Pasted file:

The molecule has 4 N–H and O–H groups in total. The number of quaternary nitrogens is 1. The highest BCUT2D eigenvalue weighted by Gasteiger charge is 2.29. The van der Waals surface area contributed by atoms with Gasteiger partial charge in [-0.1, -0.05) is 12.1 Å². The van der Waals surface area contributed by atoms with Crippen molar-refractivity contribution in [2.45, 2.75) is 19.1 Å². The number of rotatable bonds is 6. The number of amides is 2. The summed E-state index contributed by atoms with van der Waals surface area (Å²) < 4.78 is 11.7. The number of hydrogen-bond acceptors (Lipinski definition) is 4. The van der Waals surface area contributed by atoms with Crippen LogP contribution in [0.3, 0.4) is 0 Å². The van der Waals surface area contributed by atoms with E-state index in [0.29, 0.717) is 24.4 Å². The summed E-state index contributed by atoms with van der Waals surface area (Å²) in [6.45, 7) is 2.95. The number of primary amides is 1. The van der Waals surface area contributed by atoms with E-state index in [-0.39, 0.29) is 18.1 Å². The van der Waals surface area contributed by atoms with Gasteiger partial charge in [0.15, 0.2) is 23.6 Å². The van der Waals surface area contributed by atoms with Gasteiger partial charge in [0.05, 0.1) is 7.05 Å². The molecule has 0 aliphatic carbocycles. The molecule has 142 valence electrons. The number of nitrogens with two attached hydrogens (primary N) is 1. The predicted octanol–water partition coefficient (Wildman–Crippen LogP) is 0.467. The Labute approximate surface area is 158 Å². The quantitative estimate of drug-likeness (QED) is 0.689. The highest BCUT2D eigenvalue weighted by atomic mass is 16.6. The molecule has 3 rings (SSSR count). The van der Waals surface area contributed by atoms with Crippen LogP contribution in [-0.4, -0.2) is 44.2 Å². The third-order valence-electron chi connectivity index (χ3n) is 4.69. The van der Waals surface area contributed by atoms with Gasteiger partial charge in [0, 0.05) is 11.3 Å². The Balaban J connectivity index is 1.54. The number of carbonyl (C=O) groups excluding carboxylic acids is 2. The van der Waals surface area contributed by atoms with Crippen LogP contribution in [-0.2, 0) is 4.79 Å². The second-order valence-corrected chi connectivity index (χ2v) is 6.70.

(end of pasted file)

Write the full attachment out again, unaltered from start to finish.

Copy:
The molecule has 4 N–H and O–H groups in total. The number of quaternary nitrogens is 1. The highest BCUT2D eigenvalue weighted by Gasteiger charge is 2.29. The van der Waals surface area contributed by atoms with Gasteiger partial charge in [-0.1, -0.05) is 12.1 Å². The van der Waals surface area contributed by atoms with Crippen molar-refractivity contribution in [2.45, 2.75) is 19.1 Å². The number of rotatable bonds is 6. The number of amides is 2. The summed E-state index contributed by atoms with van der Waals surface area (Å²) < 4.78 is 11.7. The number of hydrogen-bond acceptors (Lipinski definition) is 4. The van der Waals surface area contributed by atoms with Crippen LogP contribution in [0.3, 0.4) is 0 Å². The van der Waals surface area contributed by atoms with E-state index in [0.29, 0.717) is 24.4 Å². The summed E-state index contributed by atoms with van der Waals surface area (Å²) in [6.45, 7) is 2.95. The number of primary amides is 1. The van der Waals surface area contributed by atoms with E-state index in [-0.39, 0.29) is 18.1 Å². The van der Waals surface area contributed by atoms with Gasteiger partial charge in [0.15, 0.2) is 23.6 Å². The van der Waals surface area contributed by atoms with Gasteiger partial charge in [0.05, 0.1) is 7.05 Å². The molecule has 0 aliphatic carbocycles. The molecule has 142 valence electrons. The number of nitrogens with two attached hydrogens (primary N) is 1. The predicted octanol–water partition coefficient (Wildman–Crippen LogP) is 0.467. The Labute approximate surface area is 158 Å². The quantitative estimate of drug-likeness (QED) is 0.689. The highest BCUT2D eigenvalue weighted by atomic mass is 16.6. The molecule has 3 rings (SSSR count). The van der Waals surface area contributed by atoms with Crippen LogP contribution in [-0.4, -0.2) is 44.2 Å². The third-order valence-electron chi connectivity index (χ3n) is 4.69. The van der Waals surface area contributed by atoms with Gasteiger partial charge in [0, 0.05) is 11.3 Å². The Balaban J connectivity index is 1.54. The number of carbonyl (C=O) groups excluding carboxylic acids is 2. The van der Waals surface area contributed by atoms with Crippen LogP contribution in [-0.2, 0) is 4.79 Å². The second-order valence-corrected chi connectivity index (χ2v) is 6.70.